Design your Digital Thread using Attribute Based Planning

A Digital Thread is a link between all the different Bills of Material used in a product’s life cycle and horizons of supply chain planning. This includes engineering BOM, Sales BOM, Manufacturing BOM, Production BOM and Service BOM. Maintaining several different BOMs in potentially different systems (Engineering, S&OP, S&OE, or Service planning) and having the ability to link the properties and specifications at different levels of detail is critical for effective planning and requires much effort and coordination between many different functions and processes. Different views of the same item in each BOM and having different product numbers or part numbers for the same parts make it hard to maintain the data and avoid duplication and confusion.  Like a strong Demand Planning process, an effective process and methods for maintaining the different BOM’s will translate to hard business benefits since the accuracy of the different BOM’s translates what you think you will sell into what you think you need to make.  This means better customer service, reduced inventory, lower operations costs, and lower obsolescence costs.

Engineering BOM’s are straight forward and define what needs to be designed.  Sales BOM’s work directly with Demand Planning especially in Engineer, Configure and Make-to- order environments to translate sales of product models into stochastic selling configurations.  Think of ordering a PC or custom furniture where both the product family and customer define the probabilistic deliverables.  Manufacturing BOM’s and Production BOM’s can get complicated as configuration alternatives on orders and process alternatives can have explosive alternatives.  Two products could have the same Engineering BOM but different sales BOM for Demand planning, and mBOM or pBOM for S&OP Planning and S&OE planning. Or even spares planning depending on the specs and if it is a forecast, order, or replacement demand.

The current approach in most systems is to create totally different BOMs for each need rather than having a generic one and then attach attributes or properties depending on the type of demand or customer.  A unified BOM structure with attributes uses the needed data in the BOM based on the task at hand. Attributes leverage the unified BOM for S&OP and S&OE planning since they can define the demand type, forecast or sales order, as well as the customer to designate what parts of the unified BOM needs to be used.  Attributes can designate specs such as tolerance, temperature, speed, voltage range, replaceability, amongst others so that the need for alternative BOM’s can be avoided. Changing how the unified BOM gets used only requires changing the attribute values. For example, a change in the temperature range in the design BOM enables a site to change the temperature range of the manufactured part; and the sales can use the attribute values to offer the new range of temperatures to customers. A forecast demand could use a statistical BOM while an order can carry a defined spec.  Note that no other changes are necessary for creating new BOMs or part numbers etc. Only attributes are changed and applied to a generic BOM and made visible to all parties.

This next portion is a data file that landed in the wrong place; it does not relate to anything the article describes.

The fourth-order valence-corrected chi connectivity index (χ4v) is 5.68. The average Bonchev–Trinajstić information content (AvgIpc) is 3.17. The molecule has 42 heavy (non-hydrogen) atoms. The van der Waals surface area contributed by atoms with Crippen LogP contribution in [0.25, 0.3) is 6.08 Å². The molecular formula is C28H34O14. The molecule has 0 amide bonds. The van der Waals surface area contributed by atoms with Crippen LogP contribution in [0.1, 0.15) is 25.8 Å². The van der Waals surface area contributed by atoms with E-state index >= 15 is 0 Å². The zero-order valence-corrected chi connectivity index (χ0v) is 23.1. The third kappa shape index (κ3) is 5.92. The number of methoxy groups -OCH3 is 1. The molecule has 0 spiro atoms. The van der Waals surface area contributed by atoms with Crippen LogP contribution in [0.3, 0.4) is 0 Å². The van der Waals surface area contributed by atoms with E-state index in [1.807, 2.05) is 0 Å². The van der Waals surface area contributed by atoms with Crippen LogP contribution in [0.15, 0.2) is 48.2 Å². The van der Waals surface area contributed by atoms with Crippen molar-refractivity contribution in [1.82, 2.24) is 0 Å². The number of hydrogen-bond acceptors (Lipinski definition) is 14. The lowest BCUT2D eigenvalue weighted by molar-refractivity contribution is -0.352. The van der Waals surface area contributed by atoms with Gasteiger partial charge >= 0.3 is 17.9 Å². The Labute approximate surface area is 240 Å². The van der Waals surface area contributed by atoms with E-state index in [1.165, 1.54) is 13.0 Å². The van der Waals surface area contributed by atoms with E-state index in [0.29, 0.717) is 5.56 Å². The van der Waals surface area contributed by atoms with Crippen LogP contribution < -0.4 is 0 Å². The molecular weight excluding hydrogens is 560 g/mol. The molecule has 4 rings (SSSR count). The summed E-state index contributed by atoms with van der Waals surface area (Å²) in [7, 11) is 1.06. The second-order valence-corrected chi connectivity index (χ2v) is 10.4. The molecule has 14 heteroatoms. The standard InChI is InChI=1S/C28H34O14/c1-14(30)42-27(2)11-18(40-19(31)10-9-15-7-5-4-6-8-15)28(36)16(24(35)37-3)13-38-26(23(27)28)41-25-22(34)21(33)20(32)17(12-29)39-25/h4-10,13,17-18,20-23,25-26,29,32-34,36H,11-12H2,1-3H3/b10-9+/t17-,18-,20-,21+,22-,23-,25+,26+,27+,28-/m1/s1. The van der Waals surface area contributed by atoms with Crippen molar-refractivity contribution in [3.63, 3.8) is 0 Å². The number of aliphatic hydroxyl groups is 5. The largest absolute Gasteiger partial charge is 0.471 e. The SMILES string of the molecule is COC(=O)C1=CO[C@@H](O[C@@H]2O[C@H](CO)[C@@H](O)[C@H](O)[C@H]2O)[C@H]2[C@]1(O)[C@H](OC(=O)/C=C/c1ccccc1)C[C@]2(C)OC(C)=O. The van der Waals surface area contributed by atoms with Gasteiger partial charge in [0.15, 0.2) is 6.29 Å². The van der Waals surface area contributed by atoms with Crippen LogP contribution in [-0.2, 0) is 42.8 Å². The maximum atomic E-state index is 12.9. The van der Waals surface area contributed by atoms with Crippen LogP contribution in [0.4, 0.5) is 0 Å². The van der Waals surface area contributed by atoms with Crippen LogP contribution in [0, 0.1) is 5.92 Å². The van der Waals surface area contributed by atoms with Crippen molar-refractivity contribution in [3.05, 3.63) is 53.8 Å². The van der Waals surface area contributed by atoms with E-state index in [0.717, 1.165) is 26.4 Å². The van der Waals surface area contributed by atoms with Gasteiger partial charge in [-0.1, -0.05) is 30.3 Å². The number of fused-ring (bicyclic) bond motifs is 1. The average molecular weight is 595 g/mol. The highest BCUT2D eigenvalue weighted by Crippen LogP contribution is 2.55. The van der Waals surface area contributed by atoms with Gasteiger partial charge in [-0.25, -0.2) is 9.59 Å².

Unified attribute-based BOM’s are not just for the BOMs, they are also used for equipment to define their precision capabilities or the carbon footprint of different locations or processes. If the design BOM specifies the speed requirement of a product to be ultra-high, then the production BOM will have this as a requirement in its BOM which will automatically select an equipment or process that can deliver that level of precision. Same goes for ESG requirements defined in Sales BOM or eBOM.

Availability and use of such attributes from PLM to manufacturing eliminates the need for storing routings and BOM in ERP. One can have direct links from PLM to planning and execution systems. Attributes also make maintenance of data easier by orders of magnitude eliminating the maintenance of so many different substitute and alternative part#s, and their related BOMs and routings.

A simple example of a Configure to Order product line would work as follows.  The Engineering BOM would define only what is required to design the product.  The Sales BOM would have product models and a stochastic BOM with configuration probabilities for major customers and a “rest of market”.  Manufacturing BOM’s would be attribute based and the BOM would branch based on those attributes.  Production BOM’s would add processes to the definition and attributes would define things like qualified sources and processes.  Service BOM’s would define what would need to be delivered when a particular need is made since not every part in the Manufacturing BOM needs to be replaced if one is broken.  It is all managed by attributes on the demands, supplies, processes, and suppliers.  Finally, use of attribute-based BOMs enable planning and execution much easier, since an Attribute-Based Planning system would automatically assign the manufacturing to the right processes, resources, suppliers, and locations by comparing demand and methods of making it. For more information on unified BOMs and attribute-based planning visit Adexa.

Design your Digital Thread using Attribute Based Planning

A unified BOM with attributes eliminates the need for maintaining multiple versions of BOMs; and allows automatic propagation of change through the Digital Thread.